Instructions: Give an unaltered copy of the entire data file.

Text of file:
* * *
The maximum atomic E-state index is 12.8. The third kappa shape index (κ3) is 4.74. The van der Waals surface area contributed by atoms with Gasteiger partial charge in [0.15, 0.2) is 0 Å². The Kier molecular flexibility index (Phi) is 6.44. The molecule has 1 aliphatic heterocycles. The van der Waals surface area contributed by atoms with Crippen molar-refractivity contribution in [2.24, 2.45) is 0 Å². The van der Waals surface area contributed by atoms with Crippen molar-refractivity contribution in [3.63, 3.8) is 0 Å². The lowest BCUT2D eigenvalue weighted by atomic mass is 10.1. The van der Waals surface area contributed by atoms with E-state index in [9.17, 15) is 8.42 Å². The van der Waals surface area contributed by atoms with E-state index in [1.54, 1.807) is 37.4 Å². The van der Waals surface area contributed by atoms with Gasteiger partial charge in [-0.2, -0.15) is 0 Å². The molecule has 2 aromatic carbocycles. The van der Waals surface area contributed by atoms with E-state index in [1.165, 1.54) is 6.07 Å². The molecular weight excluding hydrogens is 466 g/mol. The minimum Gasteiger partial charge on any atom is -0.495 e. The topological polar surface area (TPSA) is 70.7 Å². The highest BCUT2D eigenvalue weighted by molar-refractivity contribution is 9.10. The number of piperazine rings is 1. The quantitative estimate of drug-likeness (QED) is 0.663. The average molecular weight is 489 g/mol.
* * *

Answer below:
The maximum atomic E-state index is 12.8. The third kappa shape index (κ3) is 4.74. The van der Waals surface area contributed by atoms with Gasteiger partial charge in [0.15, 0.2) is 0 Å². The Kier molecular flexibility index (Phi) is 6.44. The molecule has 1 aliphatic heterocycles. The van der Waals surface area contributed by atoms with Crippen molar-refractivity contribution in [2.24, 2.45) is 0 Å². The van der Waals surface area contributed by atoms with Crippen molar-refractivity contribution in [3.63, 3.8) is 0 Å². The lowest BCUT2D eigenvalue weighted by atomic mass is 10.1. The van der Waals surface area contributed by atoms with E-state index in [9.17, 15) is 8.42 Å². The van der Waals surface area contributed by atoms with E-state index in [1.54, 1.807) is 37.4 Å². The van der Waals surface area contributed by atoms with Gasteiger partial charge in [-0.2, -0.15) is 0 Å². The molecule has 2 aromatic carbocycles. The van der Waals surface area contributed by atoms with E-state index in [1.165, 1.54) is 6.07 Å². The molecular weight excluding hydrogens is 466 g/mol. The minimum Gasteiger partial charge on any atom is -0.495 e. The topological polar surface area (TPSA) is 70.7 Å². The highest BCUT2D eigenvalue weighted by molar-refractivity contribution is 9.10. The number of piperazine rings is 1. The quantitative estimate of drug-likeness (QED) is 0.663. The average molecular weight is 489 g/mol.